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This was a really enjoyable clock to build and is my 12th.  As I get more experience building it isn’t so much that my proficiency builds although it undoubtedly does its the techniques that continue to grow.

In this clock I rounded all the wheels on the sanding jig before I cut any teeth and then did the cutting.  I found that this technique had me relax and change position at the saw for each and every tooth and the tip curve was easily done at the sander after the basic wheel was finished.


  I also used a depthing guage to ensure that I had the best possible depthing and then used the tool to “center punch” the arbor locations on the frame.  As a result the gear train runs like silk and takes less than a pound of weight to freewheel the combined time and running trains.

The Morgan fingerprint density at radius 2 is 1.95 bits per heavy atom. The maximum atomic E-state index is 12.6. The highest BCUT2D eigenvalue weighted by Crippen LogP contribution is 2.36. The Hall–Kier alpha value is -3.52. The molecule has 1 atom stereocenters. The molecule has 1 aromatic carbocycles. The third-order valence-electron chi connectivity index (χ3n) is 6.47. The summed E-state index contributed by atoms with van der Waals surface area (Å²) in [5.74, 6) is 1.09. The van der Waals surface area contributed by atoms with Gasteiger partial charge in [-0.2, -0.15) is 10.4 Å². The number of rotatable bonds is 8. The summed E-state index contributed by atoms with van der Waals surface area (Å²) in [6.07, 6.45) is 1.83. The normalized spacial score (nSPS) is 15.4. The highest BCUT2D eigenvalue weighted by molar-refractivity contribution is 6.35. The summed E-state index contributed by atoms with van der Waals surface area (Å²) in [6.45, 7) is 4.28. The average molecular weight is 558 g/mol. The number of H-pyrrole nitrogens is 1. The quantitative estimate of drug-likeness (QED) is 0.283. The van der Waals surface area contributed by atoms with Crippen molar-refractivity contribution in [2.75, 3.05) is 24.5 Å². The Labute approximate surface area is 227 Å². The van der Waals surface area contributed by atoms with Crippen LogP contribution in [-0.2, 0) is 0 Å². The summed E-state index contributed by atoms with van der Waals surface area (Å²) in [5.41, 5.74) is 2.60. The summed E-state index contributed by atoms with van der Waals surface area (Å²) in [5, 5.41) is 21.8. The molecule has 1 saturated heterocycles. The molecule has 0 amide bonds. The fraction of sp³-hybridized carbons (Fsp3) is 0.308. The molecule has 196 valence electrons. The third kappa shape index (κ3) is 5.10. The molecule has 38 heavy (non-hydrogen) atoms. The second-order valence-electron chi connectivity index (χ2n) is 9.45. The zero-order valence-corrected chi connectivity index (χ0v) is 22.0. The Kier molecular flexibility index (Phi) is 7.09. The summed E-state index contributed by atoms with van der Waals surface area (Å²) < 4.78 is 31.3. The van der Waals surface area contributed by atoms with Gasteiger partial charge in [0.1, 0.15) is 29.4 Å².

There are three adjustments on the grasshopper escapement.  You can adjust both the entrance and exit pallets and adjust the whole pallets arrangement.

I found it really important to start as close as I could the Claytons diagram and then watch the recoil for final adjustments.

This is a wind up design so there is only one cord on the clock.  There are occasions when the cord will foul on the drum and cause the clock to stop.  I always check here before looking anywhere else.

The running train has three wheels and the time train is outside the frame.  The escape wheel is also outside the front plate for an unobstructed view of the grasshopper at work.

Clayton has such a great artistic sense and I can only admire and copy his creations.  This clock attracts a lot of attention in my clock display and so it should.  Thanks Clayton